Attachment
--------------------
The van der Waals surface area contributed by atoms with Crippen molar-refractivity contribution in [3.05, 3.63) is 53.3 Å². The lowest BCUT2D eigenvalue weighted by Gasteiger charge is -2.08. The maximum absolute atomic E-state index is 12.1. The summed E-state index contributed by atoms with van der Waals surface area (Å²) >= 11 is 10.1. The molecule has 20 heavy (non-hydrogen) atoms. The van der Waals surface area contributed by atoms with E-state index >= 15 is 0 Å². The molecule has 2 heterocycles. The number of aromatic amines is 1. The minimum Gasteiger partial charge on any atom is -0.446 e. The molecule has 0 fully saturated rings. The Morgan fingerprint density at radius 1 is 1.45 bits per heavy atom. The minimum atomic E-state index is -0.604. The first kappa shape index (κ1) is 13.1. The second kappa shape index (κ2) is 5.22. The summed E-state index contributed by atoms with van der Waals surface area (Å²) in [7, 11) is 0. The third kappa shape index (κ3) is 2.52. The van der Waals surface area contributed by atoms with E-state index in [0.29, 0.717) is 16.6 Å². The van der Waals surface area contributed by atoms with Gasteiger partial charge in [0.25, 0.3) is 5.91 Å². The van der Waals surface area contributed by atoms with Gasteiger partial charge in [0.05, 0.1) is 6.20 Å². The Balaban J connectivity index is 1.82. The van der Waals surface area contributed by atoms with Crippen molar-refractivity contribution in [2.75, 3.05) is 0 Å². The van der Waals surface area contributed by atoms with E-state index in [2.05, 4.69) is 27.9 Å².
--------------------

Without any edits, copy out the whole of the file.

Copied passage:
The van der Waals surface area contributed by atoms with Crippen molar-refractivity contribution in [3.05, 3.63) is 53.3 Å². The lowest BCUT2D eigenvalue weighted by Gasteiger charge is -2.08. The maximum absolute atomic E-state index is 12.1. The summed E-state index contributed by atoms with van der Waals surface area (Å²) >= 11 is 10.1. The molecule has 20 heavy (non-hydrogen) atoms. The van der Waals surface area contributed by atoms with E-state index >= 15 is 0 Å². The molecule has 2 heterocycles. The number of aromatic amines is 1. The minimum Gasteiger partial charge on any atom is -0.446 e. The molecule has 0 fully saturated rings. The Morgan fingerprint density at radius 1 is 1.45 bits per heavy atom. The minimum atomic E-state index is -0.604. The first kappa shape index (κ1) is 13.1. The second kappa shape index (κ2) is 5.22. The summed E-state index contributed by atoms with van der Waals surface area (Å²) in [7, 11) is 0. The third kappa shape index (κ3) is 2.52. The van der Waals surface area contributed by atoms with E-state index in [0.29, 0.717) is 16.6 Å². The van der Waals surface area contributed by atoms with Gasteiger partial charge in [0.25, 0.3) is 5.91 Å². The van der Waals surface area contributed by atoms with Gasteiger partial charge in [0.05, 0.1) is 6.20 Å². The Balaban J connectivity index is 1.82. The van der Waals surface area contributed by atoms with Crippen molar-refractivity contribution in [2.75, 3.05) is 0 Å². The van der Waals surface area contributed by atoms with E-state index in [2.05, 4.69) is 27.9 Å².